Although Thomas Edison is known for giving the world a number of fantastic inventions, you will always see an asterisk next to the patents he is credited with. Sure, the history books praise him for inventing the phonograph and the incandescent light bulb, but not without mentioning that he had limited involvement with his other 1,093 patents – or worse, acquired them by dubious means. .
Edison was no stranger to patent litigation during his lifetime. He had quickly eliminated the challenges between himself and other inventors, mostly by taking advantage of his vast wealth and well-crafted public image – with one notable exception: a Navy veteran. Samuel O’Reilly gave Edison a taste of his own medicine and gave the world a device that is now synonymous with the United States Navy: the electric tattoo machine.
Samuel O’Reilly was born to impoverished Irish immigrants in Connecticut in 1854. As a teenager, he and two friends were arrested and sentenced to two years hard labor for burglary. He needed to do something better for himself when he was released, so he joined the navy.
His stint in the Navy was brief, but it was there that he first learned about the rich heritage of tattoos. At that time, tattoos were heavily stigmatized as being reserved for drunken and disorderly troops. It was rare to see someone who hadn’t served with ink – but it was even rarer to find a sailor with bare skin. O’Reilly looked past the nonsense and recognized that tattoos sailors wore beautiful pieces of art.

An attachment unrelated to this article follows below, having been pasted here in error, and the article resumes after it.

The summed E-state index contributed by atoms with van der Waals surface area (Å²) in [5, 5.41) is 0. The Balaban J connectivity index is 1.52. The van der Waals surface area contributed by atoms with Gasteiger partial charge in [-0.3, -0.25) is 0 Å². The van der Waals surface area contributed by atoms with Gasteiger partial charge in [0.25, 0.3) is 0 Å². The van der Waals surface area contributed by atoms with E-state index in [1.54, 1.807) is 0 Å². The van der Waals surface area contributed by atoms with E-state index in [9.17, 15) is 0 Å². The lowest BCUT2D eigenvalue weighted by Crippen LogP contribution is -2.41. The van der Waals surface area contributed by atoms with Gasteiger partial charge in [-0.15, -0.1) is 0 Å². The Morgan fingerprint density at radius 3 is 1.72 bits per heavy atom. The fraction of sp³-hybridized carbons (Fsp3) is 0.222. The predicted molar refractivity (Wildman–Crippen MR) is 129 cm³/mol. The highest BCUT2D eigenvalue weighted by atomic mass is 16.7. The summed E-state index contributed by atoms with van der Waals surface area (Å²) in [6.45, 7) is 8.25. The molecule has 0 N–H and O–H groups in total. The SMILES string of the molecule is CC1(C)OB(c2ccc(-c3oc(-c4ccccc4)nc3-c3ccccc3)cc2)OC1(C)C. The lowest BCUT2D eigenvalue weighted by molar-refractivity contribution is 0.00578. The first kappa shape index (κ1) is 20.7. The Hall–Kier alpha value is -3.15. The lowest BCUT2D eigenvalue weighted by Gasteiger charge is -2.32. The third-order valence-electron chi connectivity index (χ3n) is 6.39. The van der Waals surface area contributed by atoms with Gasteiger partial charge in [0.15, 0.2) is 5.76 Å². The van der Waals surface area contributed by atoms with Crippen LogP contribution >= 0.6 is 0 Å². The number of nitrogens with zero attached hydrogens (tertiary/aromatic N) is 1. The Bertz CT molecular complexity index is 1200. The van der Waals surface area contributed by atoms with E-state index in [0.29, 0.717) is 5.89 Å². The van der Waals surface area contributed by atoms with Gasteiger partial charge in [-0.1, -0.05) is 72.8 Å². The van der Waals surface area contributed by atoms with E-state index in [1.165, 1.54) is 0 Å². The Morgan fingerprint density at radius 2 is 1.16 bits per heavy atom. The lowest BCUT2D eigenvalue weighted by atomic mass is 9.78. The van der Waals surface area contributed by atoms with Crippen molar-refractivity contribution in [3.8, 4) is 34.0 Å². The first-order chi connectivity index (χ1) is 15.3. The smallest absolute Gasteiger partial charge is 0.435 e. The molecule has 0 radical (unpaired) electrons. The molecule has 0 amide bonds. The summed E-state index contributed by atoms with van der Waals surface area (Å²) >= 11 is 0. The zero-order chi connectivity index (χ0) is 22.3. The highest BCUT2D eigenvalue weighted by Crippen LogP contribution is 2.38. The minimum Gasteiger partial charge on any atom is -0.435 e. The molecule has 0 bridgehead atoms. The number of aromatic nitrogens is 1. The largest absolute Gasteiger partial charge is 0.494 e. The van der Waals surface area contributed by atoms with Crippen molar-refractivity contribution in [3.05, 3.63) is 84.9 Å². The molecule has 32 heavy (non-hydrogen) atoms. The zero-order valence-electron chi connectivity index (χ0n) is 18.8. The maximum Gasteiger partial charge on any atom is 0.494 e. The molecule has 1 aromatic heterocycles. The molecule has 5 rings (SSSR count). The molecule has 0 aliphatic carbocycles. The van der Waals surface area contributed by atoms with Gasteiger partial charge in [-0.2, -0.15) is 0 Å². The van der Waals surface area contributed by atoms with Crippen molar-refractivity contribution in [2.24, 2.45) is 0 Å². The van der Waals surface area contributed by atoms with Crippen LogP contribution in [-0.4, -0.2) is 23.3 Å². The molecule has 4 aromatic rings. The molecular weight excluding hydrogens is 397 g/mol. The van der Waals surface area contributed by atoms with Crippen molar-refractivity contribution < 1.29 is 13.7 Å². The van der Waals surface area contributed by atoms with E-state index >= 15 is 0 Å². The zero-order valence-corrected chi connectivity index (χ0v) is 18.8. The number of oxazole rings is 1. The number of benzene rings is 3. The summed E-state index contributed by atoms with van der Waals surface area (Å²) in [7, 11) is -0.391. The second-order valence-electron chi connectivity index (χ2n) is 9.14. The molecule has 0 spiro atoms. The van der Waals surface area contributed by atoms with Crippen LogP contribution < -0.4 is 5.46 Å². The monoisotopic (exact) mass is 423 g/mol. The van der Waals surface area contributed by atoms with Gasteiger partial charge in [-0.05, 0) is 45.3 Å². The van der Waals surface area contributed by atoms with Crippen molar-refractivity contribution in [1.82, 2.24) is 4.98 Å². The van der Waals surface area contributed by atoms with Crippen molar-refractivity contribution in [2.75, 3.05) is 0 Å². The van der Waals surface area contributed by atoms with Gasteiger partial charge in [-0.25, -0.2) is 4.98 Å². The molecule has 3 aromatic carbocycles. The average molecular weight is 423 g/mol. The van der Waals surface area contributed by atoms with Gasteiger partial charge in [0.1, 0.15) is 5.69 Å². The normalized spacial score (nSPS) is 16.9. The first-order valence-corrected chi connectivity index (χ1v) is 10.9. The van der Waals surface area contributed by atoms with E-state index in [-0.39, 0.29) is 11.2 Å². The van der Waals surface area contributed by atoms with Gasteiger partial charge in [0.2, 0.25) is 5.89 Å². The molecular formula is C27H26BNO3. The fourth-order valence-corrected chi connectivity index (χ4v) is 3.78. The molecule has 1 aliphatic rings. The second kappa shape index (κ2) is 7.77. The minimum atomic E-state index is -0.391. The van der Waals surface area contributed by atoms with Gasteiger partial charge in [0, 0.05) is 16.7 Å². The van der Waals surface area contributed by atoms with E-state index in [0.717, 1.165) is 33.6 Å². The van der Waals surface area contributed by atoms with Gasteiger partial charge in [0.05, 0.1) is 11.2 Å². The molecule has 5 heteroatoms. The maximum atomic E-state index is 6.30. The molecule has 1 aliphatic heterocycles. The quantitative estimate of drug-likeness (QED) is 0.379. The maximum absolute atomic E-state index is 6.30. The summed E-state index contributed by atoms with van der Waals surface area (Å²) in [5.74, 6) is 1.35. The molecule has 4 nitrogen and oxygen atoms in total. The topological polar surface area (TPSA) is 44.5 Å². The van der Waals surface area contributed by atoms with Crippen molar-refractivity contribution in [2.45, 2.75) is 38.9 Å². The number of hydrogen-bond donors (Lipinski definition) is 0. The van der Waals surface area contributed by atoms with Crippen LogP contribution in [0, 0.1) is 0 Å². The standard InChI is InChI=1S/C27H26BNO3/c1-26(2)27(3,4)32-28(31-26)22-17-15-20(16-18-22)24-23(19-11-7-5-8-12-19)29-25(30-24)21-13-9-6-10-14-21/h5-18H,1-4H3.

Some reports say he deserted the navy after a few months; others say he has had its day and learned the art of tattooing while there. While it’s unclear what’s true, we’re skeptical of the desertion – he was never charged for it and made a living tattooing other sailors.
O’Reilly’s life after service was far from stable. After serving a prison sentence for a robbery committed by members of his family, he finally decided to start his own tattoo parlor in New York in 1888.
Meanwhile, Thomas Edison had created a new invention called the “electric pen”. The idea behind the machine was that it could punch a hole in multiple pieces of paper so that a writer could write on each piece. Needless to say, it never really caught on or worked most of the time, so it was abandoned and forgotten for about fifteen years.
Samuel O’Reilly saw the potential of this device being used as a faster alternative to the “hammer and needle” method of tattooing. He adapted the basic idea with a stronger tubular shaft, an ink reservoir and a connection for several needles. It was patented on December 8, 1891, like the “tattoo machine”. Suddenly, people all over the world were looking for him for new ink.
This naturally infuriated Edison, but the design was different enough not to constitute patent infringement. A former friend-turned-rival of O’Reilly, Elmer E. Getchell, also claimed to have created the tattoo machine, and the case was brought before Federal Court.
Getchell supported Edison in the case, saying O’Reilly was not responsible for the tattoo machine. Courts determined that since his patent included the ink reservoir, it was very different from Edison’s, effectively giving O’Reilly the undisputed claim to the device.
O’Reilly was open about his modification of Edison’s original electric pen, but he still managed to use Edison’s own game against him in court and proved that the tattoo machine did indeed belong to him.
This article was originally published on April 4, 2022 by We are the mighty. Follow We Are The Mighty on Facebook.
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